Setting Mailbox Behaviors

For each account you have set up in Mail Mail, you have the ability to set mailbox behaviors. These determine where messages are stored. You can set the destination for sent email, drafts, junk, deleted and archived messages. Your options will depend on your email service. When possible set these to use the cloud-based options so that the messages are seen across all of your devices.

Video Transcript
So let's look in the Mac Mail app at a set of preferences called Mailbox Behaviors. Now these are settings that are specific to the accounts you're using. You're going to get different options, different features, depending upon what service you use. I've talked many times before how we should all abandon ISP email. It's old, antiquated, and has lots of problems, and use modern services like gmail and iCloud. So I'm going to show gmail and iCloud today. If you're using some older system from your ISP or something like that you're going to get different behaviors and things are going to work a little differently. Let's take a look at where these are.

These are part of the accounts you have setup. So you're going to go to Mail but you're not going to go to Accounts. That's going to take you into System Preferences looking at your internet accounts. Instead you want to go to Mail Preferences. In Mail Preferences you also have a tab here for Accounts. Then you have each account listed. So I have two accounts here. An iCloud account and a gmail account. Now when you have one selected you should see Account Information, Mailbox Behaviors, and Server Settings.

What you see for each one of these is going to be different if you're not using iCloud or gmail. It could be vastly different actually. So we're going to look at Mailbox Behaviors here for iCloud. Notice that it's broken up into five different sections here having to do with Drafts, Sent Mail, Junk Mail, Trash, and Archive. These loosely correspond to different places that your mail can go. So let's take a look at these.

We've got, up here in the Menu Bar, we have an Archive button right here, we have a Trash button, we have a Junk Mail button as well. What you're missing there are the Drafts button which is the ability to kind of save a draft as you're composing an email and it will save a temporary copy of it every once in a while or you can opt to close the email you're composing and get back to it later. Also, of course, you've got the Sent folder which is what happens after you send an email, what happens to your copy of that message.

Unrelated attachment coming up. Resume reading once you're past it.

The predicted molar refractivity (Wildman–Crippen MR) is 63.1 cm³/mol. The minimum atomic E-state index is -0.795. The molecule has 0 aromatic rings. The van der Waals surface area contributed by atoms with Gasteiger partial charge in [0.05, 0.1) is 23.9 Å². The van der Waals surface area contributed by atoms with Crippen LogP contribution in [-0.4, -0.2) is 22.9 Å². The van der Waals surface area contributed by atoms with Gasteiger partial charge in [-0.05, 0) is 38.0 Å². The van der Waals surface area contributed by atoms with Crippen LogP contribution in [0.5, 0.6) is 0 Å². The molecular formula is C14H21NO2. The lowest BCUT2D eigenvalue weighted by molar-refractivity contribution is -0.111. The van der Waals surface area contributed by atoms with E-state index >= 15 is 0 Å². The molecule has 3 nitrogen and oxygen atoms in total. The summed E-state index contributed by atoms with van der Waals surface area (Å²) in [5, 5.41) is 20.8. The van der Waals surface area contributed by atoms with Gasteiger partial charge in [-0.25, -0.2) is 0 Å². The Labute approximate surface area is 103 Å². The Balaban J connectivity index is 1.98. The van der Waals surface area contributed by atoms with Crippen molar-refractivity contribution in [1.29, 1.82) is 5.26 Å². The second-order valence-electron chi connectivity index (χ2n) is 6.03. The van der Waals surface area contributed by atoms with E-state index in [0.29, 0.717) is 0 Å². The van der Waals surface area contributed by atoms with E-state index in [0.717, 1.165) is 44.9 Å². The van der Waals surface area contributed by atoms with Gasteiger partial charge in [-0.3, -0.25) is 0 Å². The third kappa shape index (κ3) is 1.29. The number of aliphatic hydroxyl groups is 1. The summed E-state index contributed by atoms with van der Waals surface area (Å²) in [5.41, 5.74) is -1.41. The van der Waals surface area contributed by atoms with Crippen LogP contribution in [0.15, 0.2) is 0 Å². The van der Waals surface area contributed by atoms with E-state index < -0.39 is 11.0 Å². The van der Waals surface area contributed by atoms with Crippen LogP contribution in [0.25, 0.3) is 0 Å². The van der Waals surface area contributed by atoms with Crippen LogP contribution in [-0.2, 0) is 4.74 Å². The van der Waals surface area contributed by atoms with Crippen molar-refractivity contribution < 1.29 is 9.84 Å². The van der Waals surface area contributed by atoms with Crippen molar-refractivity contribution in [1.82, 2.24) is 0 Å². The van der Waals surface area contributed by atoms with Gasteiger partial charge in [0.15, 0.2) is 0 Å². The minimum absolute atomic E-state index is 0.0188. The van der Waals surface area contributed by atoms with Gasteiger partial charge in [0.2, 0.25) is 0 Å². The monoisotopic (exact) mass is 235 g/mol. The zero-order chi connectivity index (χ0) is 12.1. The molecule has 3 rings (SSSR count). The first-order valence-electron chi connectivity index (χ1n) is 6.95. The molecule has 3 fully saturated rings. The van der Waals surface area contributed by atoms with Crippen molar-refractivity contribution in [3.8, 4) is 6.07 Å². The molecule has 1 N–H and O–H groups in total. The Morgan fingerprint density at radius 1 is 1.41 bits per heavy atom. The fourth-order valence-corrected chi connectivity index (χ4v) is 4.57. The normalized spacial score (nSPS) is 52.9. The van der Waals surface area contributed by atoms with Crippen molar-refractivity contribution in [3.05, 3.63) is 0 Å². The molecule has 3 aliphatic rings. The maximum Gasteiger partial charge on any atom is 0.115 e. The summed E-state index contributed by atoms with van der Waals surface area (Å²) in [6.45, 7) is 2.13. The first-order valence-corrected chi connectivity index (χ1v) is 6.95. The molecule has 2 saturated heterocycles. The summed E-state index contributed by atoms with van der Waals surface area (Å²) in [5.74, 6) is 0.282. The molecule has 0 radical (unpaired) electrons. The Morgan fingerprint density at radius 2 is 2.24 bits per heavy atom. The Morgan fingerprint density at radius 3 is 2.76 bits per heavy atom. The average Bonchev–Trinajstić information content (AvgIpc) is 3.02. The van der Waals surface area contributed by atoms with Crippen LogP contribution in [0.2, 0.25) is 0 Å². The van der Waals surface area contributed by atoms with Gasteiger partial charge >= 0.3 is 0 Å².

So going back into Mail Preferences, Accounts, Mailbox Behaviors we see, for instance, for the Junk mailbox we can select which one to use now. Here, for iCloud, notice that I have two options. One is to save it in the Junk mail for iCloud. The other is to do it on my Mac. If I switch to On My Mac what will happen is a piece of the junk email will be taken off of the iCloud server, will be put into a local folder here on this Mac. Anytime you do that you're creating problems if you're using multiple devices. Which most of us are. If you're using an iPhone and a Mac, for instance, or maybe an iPhone, an iPad, desktop Mac, and a laptop Mac you want everything to be in sync. So you want to keep all your email on the server as much as possible. So it's probably not a good option for anything to use On My Mac. Stick to the regular Junk email folder.

Now for lots of services like gmail, when you select that and go to gmail spam, you're actually doing the same thing you would do if you would go into gmail, the website, and you would hit the Junk mail button there. Not only does it move it to that folder so it gets it out of your way but it also sends a signal to Goggle that this is junk mail. When enough people do that it helps them refine their spam filters. So if somebody spams like a million people one morning the first one hundred are marked as spam by the first one hundred people that read it, you may never actually even see that email because it says well all one million of these must be junk. So you definitely want to stick to the server side version of that. I suspect that Apple may do the same kind of thing. As a matter of fact, I'm pretty sure they do. So sticking to iCloud Junk helps send a signal to Apple that the server that it's sending from is bad and that the email itself is bad, all of that.

Now you've got a similar thing here with Trash. You can go and have the trash go to Deleted Messages in iCloud or on your Mac. Here on Goggle you can have it go to a specific folder you've created. These are actually called Labels in gmail for those that are familiar with gmail or you can use the gmail trash as opposed to a local trash. This is very important because if you say throw something in the trash here on this Mac and then later on you want to actually retrieve when you're on another Mac you won't find it there if you put it in On My Mac. So just using the server for that.